No Lows to Lo-fi


Cleo Barowsky (V) listens to music while doing homework. (Photo Credit: Lauren Dong (V))

By Neil Jin (II) and Angelina Wei (IV)

Today, searching “study playlist” on YouTube or Spotify will yield hundreds of results in less than a second, with many playlists amassing millions of views. High school students should develop study habits that revolve around listening to calming background music, such as lo-fi. One should listen to music while studying and working because it helps one stay attentive. 

Trying to study while under stress is counterproductive. Having participated in many Science Olympiad competitions that require countless hours of studying, William Liyuan (III) knows this feeling all too well. He explains, “Music can be really useful for when you need something to help de-stress and keep you awake for work.” Calm music creates a serene environment that limits distractions and makes for a more relaxing experience.

Background music allows people to absorb information faster. The brain creates patterns to help recall, understand and process knowledge. While listening to music in a study session, neural activities mirror the rhythm of the music. For instance, processing slower music makes neurons fire slower, which is beneficial for alleviating stress. On the other side of the spectrum, upbeat music makes neurons fire faster, keeping people motivated while they study.

Furthermore, music can cause the brain to initiate a synaptic response and release dopamine. This “reward” hormone allows the mind to overcome the difficult and frustrating parts of studying without burning out, helping people push through the obstacles of studying.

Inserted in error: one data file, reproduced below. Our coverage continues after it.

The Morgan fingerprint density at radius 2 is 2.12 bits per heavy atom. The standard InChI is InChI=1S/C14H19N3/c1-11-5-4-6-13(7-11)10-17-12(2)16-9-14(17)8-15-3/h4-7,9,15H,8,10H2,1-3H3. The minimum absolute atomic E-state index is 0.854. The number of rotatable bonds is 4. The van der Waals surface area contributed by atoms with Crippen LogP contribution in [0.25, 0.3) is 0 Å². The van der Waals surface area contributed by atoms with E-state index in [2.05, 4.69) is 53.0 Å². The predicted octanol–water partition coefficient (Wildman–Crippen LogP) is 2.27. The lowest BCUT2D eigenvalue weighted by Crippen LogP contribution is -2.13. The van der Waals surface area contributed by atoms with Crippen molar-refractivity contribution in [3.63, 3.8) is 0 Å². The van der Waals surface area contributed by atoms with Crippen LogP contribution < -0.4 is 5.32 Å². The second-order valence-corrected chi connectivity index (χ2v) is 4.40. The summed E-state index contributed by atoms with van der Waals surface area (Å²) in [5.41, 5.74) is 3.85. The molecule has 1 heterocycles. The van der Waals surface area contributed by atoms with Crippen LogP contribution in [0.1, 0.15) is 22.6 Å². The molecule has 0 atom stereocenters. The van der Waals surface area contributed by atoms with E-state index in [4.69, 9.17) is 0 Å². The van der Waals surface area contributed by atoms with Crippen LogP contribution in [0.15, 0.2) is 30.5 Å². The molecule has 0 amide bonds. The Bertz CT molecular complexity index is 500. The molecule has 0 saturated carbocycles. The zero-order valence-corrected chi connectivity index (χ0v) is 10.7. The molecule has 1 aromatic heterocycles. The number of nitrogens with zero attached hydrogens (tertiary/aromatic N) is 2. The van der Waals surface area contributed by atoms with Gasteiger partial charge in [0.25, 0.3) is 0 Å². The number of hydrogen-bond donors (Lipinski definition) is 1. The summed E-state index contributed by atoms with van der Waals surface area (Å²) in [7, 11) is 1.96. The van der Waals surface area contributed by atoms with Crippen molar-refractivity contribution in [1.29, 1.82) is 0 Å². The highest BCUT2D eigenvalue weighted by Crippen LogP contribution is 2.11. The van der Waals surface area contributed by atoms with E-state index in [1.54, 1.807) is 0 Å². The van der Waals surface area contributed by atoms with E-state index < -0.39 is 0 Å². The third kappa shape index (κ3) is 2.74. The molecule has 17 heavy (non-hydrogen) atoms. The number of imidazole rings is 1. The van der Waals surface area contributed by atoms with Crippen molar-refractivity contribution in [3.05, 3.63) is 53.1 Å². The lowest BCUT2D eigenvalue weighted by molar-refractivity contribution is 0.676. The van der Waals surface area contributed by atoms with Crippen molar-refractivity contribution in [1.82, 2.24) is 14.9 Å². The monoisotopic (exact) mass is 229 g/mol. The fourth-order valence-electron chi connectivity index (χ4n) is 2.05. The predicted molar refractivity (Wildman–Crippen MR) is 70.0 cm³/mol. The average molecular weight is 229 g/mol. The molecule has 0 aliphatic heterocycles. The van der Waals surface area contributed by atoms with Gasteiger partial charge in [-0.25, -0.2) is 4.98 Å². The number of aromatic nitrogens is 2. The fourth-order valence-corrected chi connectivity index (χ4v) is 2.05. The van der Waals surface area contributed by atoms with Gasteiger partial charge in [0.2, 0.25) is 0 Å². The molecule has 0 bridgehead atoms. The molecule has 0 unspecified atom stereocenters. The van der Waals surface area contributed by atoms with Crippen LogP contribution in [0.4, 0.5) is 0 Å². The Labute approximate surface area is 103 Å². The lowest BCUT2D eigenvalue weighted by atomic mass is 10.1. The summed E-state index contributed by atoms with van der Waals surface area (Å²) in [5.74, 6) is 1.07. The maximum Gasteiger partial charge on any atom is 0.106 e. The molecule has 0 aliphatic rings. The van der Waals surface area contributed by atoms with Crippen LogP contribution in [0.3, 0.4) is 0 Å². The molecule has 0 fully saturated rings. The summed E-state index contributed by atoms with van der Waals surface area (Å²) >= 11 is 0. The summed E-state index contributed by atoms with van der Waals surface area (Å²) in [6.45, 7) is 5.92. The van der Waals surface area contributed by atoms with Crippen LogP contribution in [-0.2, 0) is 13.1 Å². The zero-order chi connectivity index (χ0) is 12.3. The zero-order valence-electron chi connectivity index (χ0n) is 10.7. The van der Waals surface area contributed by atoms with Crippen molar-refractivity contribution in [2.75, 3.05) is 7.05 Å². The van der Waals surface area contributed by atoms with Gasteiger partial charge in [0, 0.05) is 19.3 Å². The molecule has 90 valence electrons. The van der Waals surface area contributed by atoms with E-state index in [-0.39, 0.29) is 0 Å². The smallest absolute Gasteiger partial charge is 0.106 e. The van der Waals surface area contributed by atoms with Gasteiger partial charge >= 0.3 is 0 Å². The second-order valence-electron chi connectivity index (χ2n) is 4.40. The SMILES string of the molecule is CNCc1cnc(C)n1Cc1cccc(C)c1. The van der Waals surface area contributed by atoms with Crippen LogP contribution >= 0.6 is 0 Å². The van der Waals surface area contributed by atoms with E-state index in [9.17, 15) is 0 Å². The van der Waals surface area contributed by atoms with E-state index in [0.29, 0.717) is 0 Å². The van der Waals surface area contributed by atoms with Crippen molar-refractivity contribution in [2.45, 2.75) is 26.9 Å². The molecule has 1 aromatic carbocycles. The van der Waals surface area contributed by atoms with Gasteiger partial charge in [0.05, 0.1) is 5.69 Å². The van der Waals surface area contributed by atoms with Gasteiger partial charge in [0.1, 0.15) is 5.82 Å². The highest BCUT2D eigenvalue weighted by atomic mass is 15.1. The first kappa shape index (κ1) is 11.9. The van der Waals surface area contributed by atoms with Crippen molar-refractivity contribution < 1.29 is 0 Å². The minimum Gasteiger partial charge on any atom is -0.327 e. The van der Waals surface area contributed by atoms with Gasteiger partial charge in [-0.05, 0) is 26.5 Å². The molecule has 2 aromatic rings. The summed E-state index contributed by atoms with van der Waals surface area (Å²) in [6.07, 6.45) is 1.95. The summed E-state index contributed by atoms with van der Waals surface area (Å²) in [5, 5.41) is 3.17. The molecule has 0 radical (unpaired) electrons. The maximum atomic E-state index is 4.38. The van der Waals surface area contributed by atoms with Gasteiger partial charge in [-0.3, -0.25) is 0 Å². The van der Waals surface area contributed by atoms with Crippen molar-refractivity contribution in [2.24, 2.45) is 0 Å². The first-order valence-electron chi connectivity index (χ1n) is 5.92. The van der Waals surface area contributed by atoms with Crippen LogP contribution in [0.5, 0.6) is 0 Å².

Music, however, is not the only way that people can study more effectively. Boston Latin School guidance counselor Ms. Jennifer Segal explains, “Try different strategies to find your best fit. Also, realize that you may need to study differently in different classes as well. […] Take breaks! Stand up and move around. […] Taking breaks helps you to refocus your attention and be more efficient.”

Some people may argue that listening to music while studying is distracting, as your brain will levy more attention to the background noise. A study from Sage Journals finds that this is only true in some circumstances: typically, only loud music is distracting. In fact, to be considered “loud,” the music had to be as loud as a vacuum cleaner. For people who listen to music at a reasonable volume, there should be no adverse effect on one’s focus.

BLS Math Team Captain Owen Jin (I) says, “I like to listen to instrumental music or more peaceful K-pop songs at a low volume while studying. […] Music does help me de-stress and relax. If it is not too loud, but somewhat upbeat, it keeps my motivation high.”

Vocal music is more distracting than instrumental music because its lyrics tend to divert one’s attention away from studying and work.  Liyuan adds, “When doing heavy sustained work it might be detrimental to listen to music with lyrics.”

There is a multitude of music genres on YouTube, Spotify and other streaming platforms. The most productive genres, however, are lo-fi and classical, which kick off a study session with a positive, engaging mood.

Studying is, without a shadow of a doubt, a big part of BLS life, especially as tests become more demanding throughout the school year. While studying, the mind and body can easily become exhausted. Music, however, can be a major tool, relaxing the mind and drowning out the distracting noises of everyday life, in turn helping students focus better, absorb information quickly and gain motivation while studying.